Cyprus unveils new Action Plan to boost business activities

The Cyprus government presented, on 15 October, its new action plan for attracting businesses to Cyprus with an emphasis, among others, on high technology, shipping, innovation, and research and development, in a bid to turn the island into a sustainable business and trade centre in the wider region and Europe.

President Nicos Anastasiades said the plan includes 12 targeted actions in five pillars that take into account the best practices employed by other European countries. It was also fully in line with the European acquis and the Long-term Growth Strategy 2035, the new productive model for the future and the guidelines of the European Commission and the Recovery and Resilience Fund.

The measures include a new ‘business facilitation unit’; various enhancements to and relaxations of the policies for visa, work permit and citizenship applications; and further tax incentives for companies and employees.

As of 1 January 2022, the existing fast-track business activation mechanism is to be transformed into a business facilitation unit that will function as the focal point of contact for multinational companies either operating in Cyprus or that wish to operate in Cyprus, as well as for Cyprus companies in specific areas of economic activity, including shipping, high-tech, biotech and pharmaceutical.

The unit will provide services to set up a company, registration with the social insurance registry and the employers’ registry, and registration for VAT and income tax purposes. The unit will also give guidance on the permits needed to set up shop in Cyprus and expedite employment and residence permits.

The scheme allows for the employment of third-country nationals who have the required academic skills or at least two years of relevant experience and are paid a minimum gross monthly salary of €2,500. The duration of residence and employment permits will be three years and permits will be issued within one month of the application date.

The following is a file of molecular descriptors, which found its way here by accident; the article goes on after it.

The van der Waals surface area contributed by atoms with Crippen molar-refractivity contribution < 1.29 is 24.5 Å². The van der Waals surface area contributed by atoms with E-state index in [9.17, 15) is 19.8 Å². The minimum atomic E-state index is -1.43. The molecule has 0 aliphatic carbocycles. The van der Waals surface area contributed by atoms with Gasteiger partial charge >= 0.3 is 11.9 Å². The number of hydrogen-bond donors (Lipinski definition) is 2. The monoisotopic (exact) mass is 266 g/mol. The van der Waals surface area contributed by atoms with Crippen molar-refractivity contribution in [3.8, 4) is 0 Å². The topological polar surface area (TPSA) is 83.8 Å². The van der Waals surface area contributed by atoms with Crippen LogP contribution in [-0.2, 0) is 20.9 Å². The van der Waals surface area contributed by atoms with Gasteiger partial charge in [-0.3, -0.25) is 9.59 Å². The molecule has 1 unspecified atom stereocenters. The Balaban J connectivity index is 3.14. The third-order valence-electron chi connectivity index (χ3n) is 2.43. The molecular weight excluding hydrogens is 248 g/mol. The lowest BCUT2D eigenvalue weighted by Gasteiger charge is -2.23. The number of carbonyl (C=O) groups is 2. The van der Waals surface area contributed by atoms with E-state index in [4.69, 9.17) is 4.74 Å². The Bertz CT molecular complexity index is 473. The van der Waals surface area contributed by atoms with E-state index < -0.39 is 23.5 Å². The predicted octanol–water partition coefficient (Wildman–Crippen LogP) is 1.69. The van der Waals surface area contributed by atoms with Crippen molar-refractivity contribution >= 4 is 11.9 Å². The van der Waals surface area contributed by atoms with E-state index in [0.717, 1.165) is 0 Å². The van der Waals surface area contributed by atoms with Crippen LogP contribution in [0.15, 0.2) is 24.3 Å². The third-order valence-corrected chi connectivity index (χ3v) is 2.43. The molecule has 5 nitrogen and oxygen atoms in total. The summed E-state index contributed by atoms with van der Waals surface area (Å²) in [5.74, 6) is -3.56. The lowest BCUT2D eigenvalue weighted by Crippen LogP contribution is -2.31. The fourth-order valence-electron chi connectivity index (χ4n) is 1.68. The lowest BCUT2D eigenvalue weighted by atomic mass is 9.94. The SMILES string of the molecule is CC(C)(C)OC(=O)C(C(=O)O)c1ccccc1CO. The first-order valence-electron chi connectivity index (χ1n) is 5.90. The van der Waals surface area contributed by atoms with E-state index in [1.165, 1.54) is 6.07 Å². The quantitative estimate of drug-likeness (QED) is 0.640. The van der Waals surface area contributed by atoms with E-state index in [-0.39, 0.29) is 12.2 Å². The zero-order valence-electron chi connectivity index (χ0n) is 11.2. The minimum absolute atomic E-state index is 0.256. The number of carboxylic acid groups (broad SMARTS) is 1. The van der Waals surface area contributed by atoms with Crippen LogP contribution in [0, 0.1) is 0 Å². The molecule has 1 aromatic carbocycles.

Third-country nationals that have secured a residence and work permit will have the right to bring their family to Cyprus and there will be immediate and free access to the Cyprus job market for spouses and partners.

Companies will also be able to employ third-country nationals as support staff provided that the number employed does not exceed 30% of all support staff. The maximum number of third-country nationals is 70% of the total number of employees in a five-year period from the date of the inclusion of the company in the business facilitation unit.

The Ministry of Interior will amend the relevant regulations of the Aliens and Migration Law, to simplify the process and determine the criteria based on which work permits will be granted.

A new type of residence permit is to be introduced for people who wish to live in Cyprus but work in companies operating abroad. This will benefit third-country nationals who are self-employed or employees who work remotely using information and communication technologies, with employers or clients outside Cyprus. The initial allocation is for a maximum of 100 visas.

To qualify for a visa, the individual must have a minimum income from overseas (evidenced by payslips, bank statements, etc.) of at least €3,500 per month – increased by a further 20% for a spouse and by 15% for any minor child – hold medical insurance and have a clean criminal record certificate from their country of residence.

Individuals granted a digital nomad visa will have the right to stay in Cyprus for up to one year, with the right to renew for another two years. They may be accompanied by their family members, to whom a residence permit may be granted, upon request, that expires at the same time as that of the visa holder.

The spouse or partner and minor children of the digital nomad visa holder may not work or engage in any kind of economic activity in Cyprus. If they stay in Cyprus for a period that exceeds 183 days during the same tax year, they will be considered tax residents of Cyprus, provided they are not tax residents elsewhere.

A number of tax incentives are also proposed that will require legislative regulations. The aim is for the relevant legislation to be submitted to parliament by the end of December and to be approved during the first quarter of 2022. These include proposals to:

  • Expand the existing personal income tax exemption of 50% to cover new Cyprus tax resident employees with annual salary income of at least €55,000, while existing beneficiaries of the scheme with annual salary income between €55,000 and €100,000 will be able to extend the exemption from 10 to 17 years.
  • Extend the tax exemption of 50% for investment in certified innovative companies to corporate investors; the scheme that was in force until 30 June 2021 applied only to individuals.
  • Introduce an enhanced tax deduction of 20% on research and development (R&D) expenses, i.e., 120% of the actual expenditure incurred may be deducted from taxable income.

Legislation will also be required to introduce two proposed changes to applications for citizenship:

  • A reduction in the eligibility period for applying for citizenship from seven (7) years of residence and work in Cyprus to five (5) years; and
  • A further reduction of four (4) years for holders of certifications proving that they have a very good knowledge of the Greek language.

Again, the aim is for the relevant legislation to be submitted to parliament by the end of December and to be approved during the first quarter of 2022.


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